Big K.R.I.T. Represents Again On ‘King Remembered In Time’

Being from the south, southern hip-hop artists have an intimate place in my heart, although at times I can be naturally biased and other times overly critical. In the midst of LL Cool J doing a duet with country artist Brad Paisley and speaking the words "R.I.P. Robert E. Lee," which comes from a place related to his current status (as well as geographical location) that would leave him to not see what's really going on below the Mason-Dixon line, comes Big K.R.I.T. once again representing for the region on his newest mixtape, King Remembered In Time.

I'm from Columbia, South Carolina, a place that still raises the rebel flag on our state house. And if the southern states were obscenities, Mississippi would be the "F" word. Despite all of these things (or maybe because of it), Big K.R.I.T. has some of the greatest offerings in recent hip-hop memory regardless of geographical location. Serving up free mixtapes that trump albums that fans pay for daily, K.R.I.T. returns with another transparent collection on King Remembered In Time.

The 17-song self-produced opus (with the exception of the 9th Wonder production "Life is a Gamble") shows K.R.I.T at his most vulnerable. On songs like the single "R.E.M," he shows that despite all of the attention garnered from his music, there's still much to be desired and in addition a feeling of failure that attaches itself when record sales don't meet expectations.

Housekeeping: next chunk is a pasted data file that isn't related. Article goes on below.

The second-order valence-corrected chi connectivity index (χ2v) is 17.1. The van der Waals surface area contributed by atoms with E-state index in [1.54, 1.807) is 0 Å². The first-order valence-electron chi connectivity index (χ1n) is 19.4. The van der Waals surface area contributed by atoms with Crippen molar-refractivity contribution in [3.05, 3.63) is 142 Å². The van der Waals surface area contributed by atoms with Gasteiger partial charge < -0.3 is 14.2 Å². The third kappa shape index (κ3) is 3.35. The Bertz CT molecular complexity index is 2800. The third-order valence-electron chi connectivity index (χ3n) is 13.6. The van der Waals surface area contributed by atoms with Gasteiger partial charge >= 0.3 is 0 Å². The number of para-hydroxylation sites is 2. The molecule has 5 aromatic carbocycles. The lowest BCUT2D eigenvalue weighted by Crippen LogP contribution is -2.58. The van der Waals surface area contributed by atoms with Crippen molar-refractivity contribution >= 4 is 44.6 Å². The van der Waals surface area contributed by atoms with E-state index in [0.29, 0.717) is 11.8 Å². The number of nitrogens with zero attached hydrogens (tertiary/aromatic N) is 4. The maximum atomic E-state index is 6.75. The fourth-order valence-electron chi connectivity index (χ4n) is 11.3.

Big K.R.I.T.'s ability to be able to have the duality of an Outkast sound (where his earlier material has the nostalgia of Southernplayalisticadillacmuzik) and odes to strip club music, makes him a modern day paradox. He has the ability to be as lyrical as a Nas or Jay-Z on songs like "Banana Clip Theory," "King Without A Crown" and "Multi Til The Sun Die" yet he can make me actually like a Trinidad James record with "My Trunk."

King Remembered In Time isn't an artist covering new ground, but rather cementing a legacy and proving that he possesses everything that is right with hip-hop music. The fact that he's from a place that would never get the respect it deserves in this culture just make this country boy smile a little more.

Big K.R.I.T. King Remembered In Time [LiveMixtapes]

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